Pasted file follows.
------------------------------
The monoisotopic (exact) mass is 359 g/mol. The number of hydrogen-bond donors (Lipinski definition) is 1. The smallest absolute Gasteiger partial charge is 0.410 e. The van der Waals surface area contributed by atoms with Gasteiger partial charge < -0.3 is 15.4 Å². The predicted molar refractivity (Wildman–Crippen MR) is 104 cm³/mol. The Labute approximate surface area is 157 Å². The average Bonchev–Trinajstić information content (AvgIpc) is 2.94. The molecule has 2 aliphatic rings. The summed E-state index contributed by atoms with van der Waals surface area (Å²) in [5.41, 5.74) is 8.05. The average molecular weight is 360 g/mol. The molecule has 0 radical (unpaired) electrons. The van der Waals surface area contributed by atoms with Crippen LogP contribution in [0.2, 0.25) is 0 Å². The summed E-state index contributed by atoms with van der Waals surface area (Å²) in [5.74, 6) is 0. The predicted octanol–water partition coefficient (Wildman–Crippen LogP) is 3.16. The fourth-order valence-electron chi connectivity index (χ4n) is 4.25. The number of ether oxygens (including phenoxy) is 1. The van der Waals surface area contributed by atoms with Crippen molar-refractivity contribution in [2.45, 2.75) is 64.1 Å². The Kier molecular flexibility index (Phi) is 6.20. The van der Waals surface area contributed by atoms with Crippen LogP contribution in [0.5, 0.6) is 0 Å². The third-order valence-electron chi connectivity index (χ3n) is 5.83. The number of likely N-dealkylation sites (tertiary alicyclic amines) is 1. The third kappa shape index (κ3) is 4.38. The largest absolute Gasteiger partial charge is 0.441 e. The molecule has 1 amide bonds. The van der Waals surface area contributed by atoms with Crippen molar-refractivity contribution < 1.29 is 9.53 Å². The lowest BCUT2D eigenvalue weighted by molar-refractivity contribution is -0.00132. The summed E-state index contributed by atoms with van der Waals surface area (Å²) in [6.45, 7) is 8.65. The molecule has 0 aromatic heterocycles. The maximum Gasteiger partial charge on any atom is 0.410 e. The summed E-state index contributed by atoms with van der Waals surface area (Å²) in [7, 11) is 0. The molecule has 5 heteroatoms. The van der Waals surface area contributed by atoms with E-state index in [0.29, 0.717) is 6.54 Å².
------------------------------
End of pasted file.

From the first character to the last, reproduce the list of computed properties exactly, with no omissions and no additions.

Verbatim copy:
The monoisotopic (exact) mass is 359 g/mol. The number of hydrogen-bond donors (Lipinski definition) is 1. The smallest absolute Gasteiger partial charge is 0.410 e. The van der Waals surface area contributed by atoms with Gasteiger partial charge < -0.3 is 15.4 Å². The predicted molar refractivity (Wildman–Crippen MR) is 104 cm³/mol. The Labute approximate surface area is 157 Å². The average Bonchev–Trinajstić information content (AvgIpc) is 2.94. The molecule has 2 aliphatic rings. The summed E-state index contributed by atoms with van der Waals surface area (Å²) in [5.41, 5.74) is 8.05. The average molecular weight is 360 g/mol. The molecule has 0 radical (unpaired) electrons. The van der Waals surface area contributed by atoms with Crippen LogP contribution in [0.2, 0.25) is 0 Å². The summed E-state index contributed by atoms with van der Waals surface area (Å²) in [5.74, 6) is 0. The predicted octanol–water partition coefficient (Wildman–Crippen LogP) is 3.16. The fourth-order valence-electron chi connectivity index (χ4n) is 4.25. The number of ether oxygens (including phenoxy) is 1. The van der Waals surface area contributed by atoms with Crippen molar-refractivity contribution in [2.45, 2.75) is 64.1 Å². The Kier molecular flexibility index (Phi) is 6.20. The van der Waals surface area contributed by atoms with Crippen LogP contribution in [0.5, 0.6) is 0 Å². The third-order valence-electron chi connectivity index (χ3n) is 5.83. The number of likely N-dealkylation sites (tertiary alicyclic amines) is 1. The third kappa shape index (κ3) is 4.38. The largest absolute Gasteiger partial charge is 0.441 e. The molecule has 1 amide bonds. The van der Waals surface area contributed by atoms with Crippen molar-refractivity contribution < 1.29 is 9.53 Å². The lowest BCUT2D eigenvalue weighted by molar-refractivity contribution is -0.00132. The summed E-state index contributed by atoms with van der Waals surface area (Å²) in [6.45, 7) is 8.65. The molecule has 0 aromatic heterocycles. The maximum Gasteiger partial charge on any atom is 0.410 e. The summed E-state index contributed by atoms with van der Waals surface area (Å²) in [7, 11) is 0. The molecule has 5 heteroatoms. The van der Waals surface area contributed by atoms with E-state index in [0.29, 0.717) is 6.54 Å².